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The Application of RFID in Manufacturing

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Introduction

An explanation of how using RFID technology in Manufacturing operations can save time, reduce costs and improve quality. We recommend that you first read "Barcodes for Manufacturing" since many of the Auto-ID principles discussed for barcodes also apply to Radio Frequency Identification.

Barcodes for Manufacturing

Manufacturing applications for Asset Tracking

Application of RFID Tags

As with barcodes, RFID tags can be used to identify a variety of items as they move through the manufacturing process. Two of the strengths of RFID technology are the ability to read multiple tags in one pass, and to read tags that are not within line of sight (eg: inside a cardboard box).

If not used carefully, these strengths can also become weaknesses in the manufacturing process because of mis-reads. Often, however, RFID labels also carry a barcode. We advocate using the "best fit" technology depending on circumstances. If you need to record an individual item passing a manufacturing station, and there are many RFID-tagged items in the vicinity that may be read at the same time, then scanning the barcode makes sense.

The ability for RFID readers to increase and reduce their power effectively changes the read range. When used intelligently by software, this variable read range capability can be very powerful.

As with barcodes, beyond item identification, RFID tags can also identify individual operators (so that a record is kept of who did what) and location information, which can be used to identify and eliminate bottlenecks, eliminate delays due to out of stock situations, and improve quality.

Managing inventory with RFID

When designed well, inventory management with RFID is a breeze. If the manufactured items are individually identified (eg: a shelf full of computers), and locations are carefully labelled, then a simple button push can inventory and timestamp tens or hundreds of items in one pass.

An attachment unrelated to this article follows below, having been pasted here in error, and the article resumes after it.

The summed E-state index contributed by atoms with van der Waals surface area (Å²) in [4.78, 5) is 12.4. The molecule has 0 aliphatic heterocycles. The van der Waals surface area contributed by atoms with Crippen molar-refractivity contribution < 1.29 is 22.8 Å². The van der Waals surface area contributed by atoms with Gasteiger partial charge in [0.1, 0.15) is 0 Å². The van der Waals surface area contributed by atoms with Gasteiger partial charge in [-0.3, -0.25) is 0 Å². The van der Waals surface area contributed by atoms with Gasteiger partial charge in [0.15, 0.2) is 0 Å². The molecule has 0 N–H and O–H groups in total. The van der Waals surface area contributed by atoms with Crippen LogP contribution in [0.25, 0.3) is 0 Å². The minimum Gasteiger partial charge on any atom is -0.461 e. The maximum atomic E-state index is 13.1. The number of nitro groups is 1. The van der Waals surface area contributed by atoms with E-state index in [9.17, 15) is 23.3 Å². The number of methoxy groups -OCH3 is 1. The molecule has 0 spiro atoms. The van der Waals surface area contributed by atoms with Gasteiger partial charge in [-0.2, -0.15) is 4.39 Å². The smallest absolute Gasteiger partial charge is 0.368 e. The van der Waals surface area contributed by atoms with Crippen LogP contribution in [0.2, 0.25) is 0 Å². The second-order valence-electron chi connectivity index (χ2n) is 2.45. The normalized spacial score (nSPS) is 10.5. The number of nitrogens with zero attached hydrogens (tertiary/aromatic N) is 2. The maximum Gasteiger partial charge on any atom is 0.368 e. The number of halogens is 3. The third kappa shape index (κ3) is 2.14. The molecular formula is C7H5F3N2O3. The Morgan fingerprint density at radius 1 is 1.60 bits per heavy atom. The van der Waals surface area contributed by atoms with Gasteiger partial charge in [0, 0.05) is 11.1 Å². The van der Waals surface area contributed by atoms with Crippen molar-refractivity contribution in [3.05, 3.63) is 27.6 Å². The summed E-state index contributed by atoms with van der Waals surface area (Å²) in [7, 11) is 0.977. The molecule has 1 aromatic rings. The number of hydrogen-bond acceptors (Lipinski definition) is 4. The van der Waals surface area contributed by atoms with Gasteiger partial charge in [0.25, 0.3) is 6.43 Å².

For SKU-based inventory (eg: low-value items such as screws, washers, nuts) then RFID can be applied in a couple of ways. If it is convenient and cost-effective to individually identify aggregated quantities of stock (eg: 100 nuts, bolts and washers in a kit for sale or internal use), then the same principles as for individually identified items can be used. If a more conventional stores model is used, RFID tags can still be used or barcodes may be better - much depends on circumstances.

The same tools are used for put-away and picking, to maintain a moving inventory count. An MSL (minimum stock level) feature in the software helps ensure that stock is replenished in a timely fashion, avoiding disruption associated with shortage of raw materials.

Managing WIP (Work in Process)

By attaching a RFID tag to each item or each batch, progress through the manufacturing process can be recorded and subsequently analysed. Reading of the tags can be completely automated with a reader at each station recording time in. When items have to be prioritised, they can be easily located either with fixed or mobile RFID readers.

Regulatory Compliance

In many processes there is a step which must be tracked and recorded. Perhaps a calibration, a sealing process, an inspection, or confirmation that a specific test has been conducted. The use of RFID or barcode technology facilitates the collection and management of certification

Traceability

In some industries, particularly food or aerospace, there is a requirement for traceability. AutoID technology such as RFID or bar codes enable materials to be tracked from receipt to shipping. In one current client, we track every component for an aeronautical application from receipt to shipment. In a system with several thousand components, the date of receipt and lot number of every item can readily be identified.

Conclusion

RFID technology enables large amounts of data to be collected without adding to the overhead of manufacturing tasks, and often without human effort. Immediate benefits include the reduction of paperwork, and the timely dissemination of information related to manufacturing. Although there are considerable savings in reduced time required for routine operations, the biggest benefit is the reduction of time wasted dealing with unplanned disruption due to misplaced WIP or shortage of raw materials.

If you found this useful, you might also want to review:

- an introduction to barcode technology

- an introduction to RFID

- handheld computers

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SageData is based in Ottawa, Ontario, Canada.

We design, supply and support systems built around RFID, Barcodes and Handheld computers.

For further information, or for advice and assistance with your application, contact Doreen Wallace or Keith Jackson.

Click here to reach SageData by email.

To reach us by phone:
from outside Ottawa, dial 1-888-838-1067
from Ottawa, dial 613 225 4404

Thank you for your interest in our products and services.bar SDSQAP - SDSREF7365

Workabout Pro Handheld Computer
Memor rugged hand held computer from Datalogix
Barcode readers tethered Symbol LS2208
Barcode Reader, Cordless, from Symbol
RFID and Barcode Reader

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